Ahead were the shiny, dusty Ball jars of stewed tomatoes, green beans, bread and butter pickles and sugar plums.  Finding one of the last, I hauled the quart jar carefully forward, wrapping my arms around it and bringing its cool surface into my chest to safeguard the treasure.

“Good,” my great grandmother said.  “Take it over to the table.”

I did, precariously managing to push it up and onto the surface.  Grandma McCune took over, opening the jar, telling me about how she’d learned to can sugar plums when she was a little girl, learning at her grandmother’s elbow.  Finding spoons and bowls, she gave us each a serving.  “Sit down and eat it,” she said.

I did, relishing the taste as I spooned it into my mouth —

“Hello?”

Blinking, I looked up and around the noisy coffee shop.  Jim was grinning down at me.  “Where was your mind?  I’ve been standing here for about three minutes.”

I looked at the Google page on m computer screen.  No results found.  “I was just remembering something,” I said.

“Well, whatever it was, you were deep in thought.”  He touched the side of his grinning mouth.  “You have a little something on your face.”

Putting my hand up, I found something wet, pulled my fingers away and stared at the little juicy fragment on my finger tip.

“What is that?” Jim asked.

Smiling, I replied, “It’s a little taste of magic.”  I put it in my mouth, holding it on my tongue before swallowing.  “Just some sugar plums I had earlier.”

“Sugar plums, huh?  I haven’t had one of those in years.  Well, see you later.  Go back to your memory.”

Jim wandered off, leaving me to gaze out the window.

Some days really are magical.

 

– originally published June, 2014.

A Truth

My wife revealed a truth about myself that I didn’t know. I said, “Have you tasted the potato salad?”

She answered, “No, what’s wrong with it?”

“That’s a weird response.”

“Well, that’s what you say when you don’t like something or think it tastes funny.”

“Do I?” She was right. When I like something, I just say that. But when I don’t like something, I seek validation that someone else doesn’t like it.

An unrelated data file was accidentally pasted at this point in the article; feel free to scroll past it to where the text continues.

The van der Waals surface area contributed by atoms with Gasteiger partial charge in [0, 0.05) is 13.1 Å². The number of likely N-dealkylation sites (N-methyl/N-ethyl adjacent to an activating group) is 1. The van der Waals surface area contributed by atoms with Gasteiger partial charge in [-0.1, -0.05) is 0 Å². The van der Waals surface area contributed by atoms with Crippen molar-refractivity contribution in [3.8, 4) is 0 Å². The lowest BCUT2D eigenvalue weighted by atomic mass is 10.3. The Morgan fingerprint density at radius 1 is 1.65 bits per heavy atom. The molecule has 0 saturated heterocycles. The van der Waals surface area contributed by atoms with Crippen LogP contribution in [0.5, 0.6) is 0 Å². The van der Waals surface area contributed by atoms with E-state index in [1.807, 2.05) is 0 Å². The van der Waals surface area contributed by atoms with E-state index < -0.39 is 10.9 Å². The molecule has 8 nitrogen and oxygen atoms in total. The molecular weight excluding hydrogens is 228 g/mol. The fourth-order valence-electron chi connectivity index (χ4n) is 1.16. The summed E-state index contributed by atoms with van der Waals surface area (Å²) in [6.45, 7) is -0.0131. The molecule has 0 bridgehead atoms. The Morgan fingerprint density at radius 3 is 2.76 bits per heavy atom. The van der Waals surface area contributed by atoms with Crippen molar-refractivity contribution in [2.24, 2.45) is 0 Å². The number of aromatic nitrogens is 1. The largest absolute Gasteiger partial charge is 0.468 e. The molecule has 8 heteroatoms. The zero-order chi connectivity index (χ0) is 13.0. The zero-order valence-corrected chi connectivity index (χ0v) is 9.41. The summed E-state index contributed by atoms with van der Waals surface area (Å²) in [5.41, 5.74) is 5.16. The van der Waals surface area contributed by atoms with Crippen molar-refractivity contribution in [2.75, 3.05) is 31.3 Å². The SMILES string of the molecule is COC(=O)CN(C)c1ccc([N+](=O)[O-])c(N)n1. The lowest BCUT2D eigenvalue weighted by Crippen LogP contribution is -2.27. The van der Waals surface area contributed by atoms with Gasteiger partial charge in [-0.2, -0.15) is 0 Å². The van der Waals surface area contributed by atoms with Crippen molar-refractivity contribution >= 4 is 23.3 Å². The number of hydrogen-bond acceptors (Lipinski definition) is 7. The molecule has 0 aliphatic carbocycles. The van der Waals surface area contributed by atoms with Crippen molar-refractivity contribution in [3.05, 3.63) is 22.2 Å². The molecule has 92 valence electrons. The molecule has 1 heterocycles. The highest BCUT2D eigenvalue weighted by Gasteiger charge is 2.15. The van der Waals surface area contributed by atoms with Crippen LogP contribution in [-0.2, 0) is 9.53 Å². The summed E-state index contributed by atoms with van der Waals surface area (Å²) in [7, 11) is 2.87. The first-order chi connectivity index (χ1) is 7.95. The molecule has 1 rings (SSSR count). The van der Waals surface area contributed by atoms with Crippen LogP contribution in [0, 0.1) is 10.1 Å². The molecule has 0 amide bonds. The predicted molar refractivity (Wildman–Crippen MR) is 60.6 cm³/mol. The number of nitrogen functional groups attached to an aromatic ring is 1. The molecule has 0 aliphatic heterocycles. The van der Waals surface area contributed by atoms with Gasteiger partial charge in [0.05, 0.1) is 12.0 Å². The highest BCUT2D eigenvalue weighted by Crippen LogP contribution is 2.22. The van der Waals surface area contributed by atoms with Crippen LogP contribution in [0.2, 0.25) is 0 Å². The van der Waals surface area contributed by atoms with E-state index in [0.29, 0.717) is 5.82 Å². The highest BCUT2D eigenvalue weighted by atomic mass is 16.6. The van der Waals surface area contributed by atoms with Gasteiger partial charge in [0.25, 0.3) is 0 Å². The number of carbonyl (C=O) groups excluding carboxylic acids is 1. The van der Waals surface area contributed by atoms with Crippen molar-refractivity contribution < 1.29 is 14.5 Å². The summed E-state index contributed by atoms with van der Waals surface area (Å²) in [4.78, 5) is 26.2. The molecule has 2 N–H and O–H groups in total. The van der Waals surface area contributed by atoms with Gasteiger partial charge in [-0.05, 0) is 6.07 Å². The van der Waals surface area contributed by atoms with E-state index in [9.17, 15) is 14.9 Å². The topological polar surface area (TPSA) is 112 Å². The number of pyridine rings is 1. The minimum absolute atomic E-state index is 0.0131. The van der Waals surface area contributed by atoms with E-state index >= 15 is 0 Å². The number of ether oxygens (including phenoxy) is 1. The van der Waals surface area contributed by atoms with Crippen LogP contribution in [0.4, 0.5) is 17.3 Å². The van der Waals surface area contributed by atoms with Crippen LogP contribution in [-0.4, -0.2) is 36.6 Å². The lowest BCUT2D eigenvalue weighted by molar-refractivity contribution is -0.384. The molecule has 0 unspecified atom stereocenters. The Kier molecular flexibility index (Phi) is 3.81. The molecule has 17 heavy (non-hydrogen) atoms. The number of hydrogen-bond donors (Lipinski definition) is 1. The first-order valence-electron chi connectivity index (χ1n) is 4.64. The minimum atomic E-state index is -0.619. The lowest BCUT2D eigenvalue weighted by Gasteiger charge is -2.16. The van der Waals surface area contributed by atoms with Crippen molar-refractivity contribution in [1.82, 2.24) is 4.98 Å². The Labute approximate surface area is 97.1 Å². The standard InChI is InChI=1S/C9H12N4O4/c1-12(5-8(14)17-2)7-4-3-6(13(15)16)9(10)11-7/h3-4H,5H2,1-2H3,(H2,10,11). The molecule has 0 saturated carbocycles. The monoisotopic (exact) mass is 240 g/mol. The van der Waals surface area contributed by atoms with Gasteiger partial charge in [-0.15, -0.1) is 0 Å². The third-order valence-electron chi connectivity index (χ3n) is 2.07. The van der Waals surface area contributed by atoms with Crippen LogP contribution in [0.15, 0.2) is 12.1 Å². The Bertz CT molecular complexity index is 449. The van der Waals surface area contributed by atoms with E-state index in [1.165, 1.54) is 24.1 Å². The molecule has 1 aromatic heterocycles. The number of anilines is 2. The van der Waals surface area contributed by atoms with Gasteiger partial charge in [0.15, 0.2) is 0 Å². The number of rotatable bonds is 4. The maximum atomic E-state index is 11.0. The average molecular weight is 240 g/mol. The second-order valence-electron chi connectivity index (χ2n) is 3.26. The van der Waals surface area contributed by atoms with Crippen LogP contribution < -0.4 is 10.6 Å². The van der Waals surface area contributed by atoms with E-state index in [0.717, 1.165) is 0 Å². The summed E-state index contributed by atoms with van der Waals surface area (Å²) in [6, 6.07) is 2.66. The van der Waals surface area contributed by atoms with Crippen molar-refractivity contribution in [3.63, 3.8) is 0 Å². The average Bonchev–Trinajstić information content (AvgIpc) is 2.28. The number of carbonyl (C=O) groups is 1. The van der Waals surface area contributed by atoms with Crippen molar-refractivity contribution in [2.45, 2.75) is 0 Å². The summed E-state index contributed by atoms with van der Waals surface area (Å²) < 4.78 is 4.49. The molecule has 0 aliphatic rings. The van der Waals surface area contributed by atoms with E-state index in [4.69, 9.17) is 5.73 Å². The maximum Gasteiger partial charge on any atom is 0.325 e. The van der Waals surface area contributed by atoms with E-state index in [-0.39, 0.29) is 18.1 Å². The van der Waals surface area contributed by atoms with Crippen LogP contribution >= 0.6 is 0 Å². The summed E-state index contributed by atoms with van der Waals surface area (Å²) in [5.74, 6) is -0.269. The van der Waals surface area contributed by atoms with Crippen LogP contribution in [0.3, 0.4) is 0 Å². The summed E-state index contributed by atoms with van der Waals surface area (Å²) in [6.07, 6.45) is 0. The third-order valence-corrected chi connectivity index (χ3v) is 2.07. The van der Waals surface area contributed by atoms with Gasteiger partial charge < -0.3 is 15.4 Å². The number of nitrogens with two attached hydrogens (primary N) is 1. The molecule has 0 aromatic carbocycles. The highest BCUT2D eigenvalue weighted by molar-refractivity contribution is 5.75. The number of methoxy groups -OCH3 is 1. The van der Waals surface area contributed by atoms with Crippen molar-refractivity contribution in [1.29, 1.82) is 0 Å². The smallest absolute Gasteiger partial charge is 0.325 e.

I liked the pot salad, though. Was this then an exception to my approach to food, a new beginning, or just the way it’s always been, unnoticed among my general idiosyncrasies?

A Sandwich Dream

The trip was starting. Anticipation uplifted me excited energy. But first —

A young boy called after me. Seeing his grin, I answered with the same. “Did you get it?” I asked as he ran up to me. “Did yu get the one you wanted?”

“Better,” the boy replied. “He gave me both my first and second choices.”

I hugged him. “I’m happy for you.” Then I rushed off to my journey.

Events interrupted. I needed my recall roster.*

Where was it? Where was it? I scurried about, opening and closing drawers in search of it as others asked, “Do you have your recall roster,” or told me, “You need your recall roster.”

“I know, I know,” I kept saying. Opening an old wooden rolltop desk, I discovered two fresh sandwiches on plates. “So that’s where I put those.”

I didn’t need two sandwiches so I fed one to a friend’s dog, then took the other sandwich out and place it on a table to eat. Another sandwich of another kind was already on the table. A passing friend said, “I picked up that sandwich for you, Michael.” As I thanked them, another sandwich was put on a plate before me. “For you,” another friend said.

I protested, “I already have a sandwich. Who needs a sandwich?”

Others joined me, eager for a sandwich. As I began eating, I found I had one sandwich left over. A man sat to my right. “Mind if I eat this, Michael?”

“No.” I realized the man picking up the sandwich was my main character.

That made me laugh.

 

* Recall Roster – a telephone contact list used for mobilization and rapid notifications

 

Judging

I’m watching Hulu. I don’t pay to be advert free. The same commercials are often played. The one in play now is a Carl’s Jr. Bacon Cheeseburger. Breathe in the bacon, breathe out the bacon, is the basic play, while showing a cheeseburger close up. All I can think of when I watch it is, fifteen hundred mg of sodium (65% RDA), 34 grams of fat, 740 calories, and fifteen grams of sugar. Have some soda and fries with that.

Yeah, I’m fucking old, thinking about health over flavor and judging people who make that stuff, and the ones who eat it.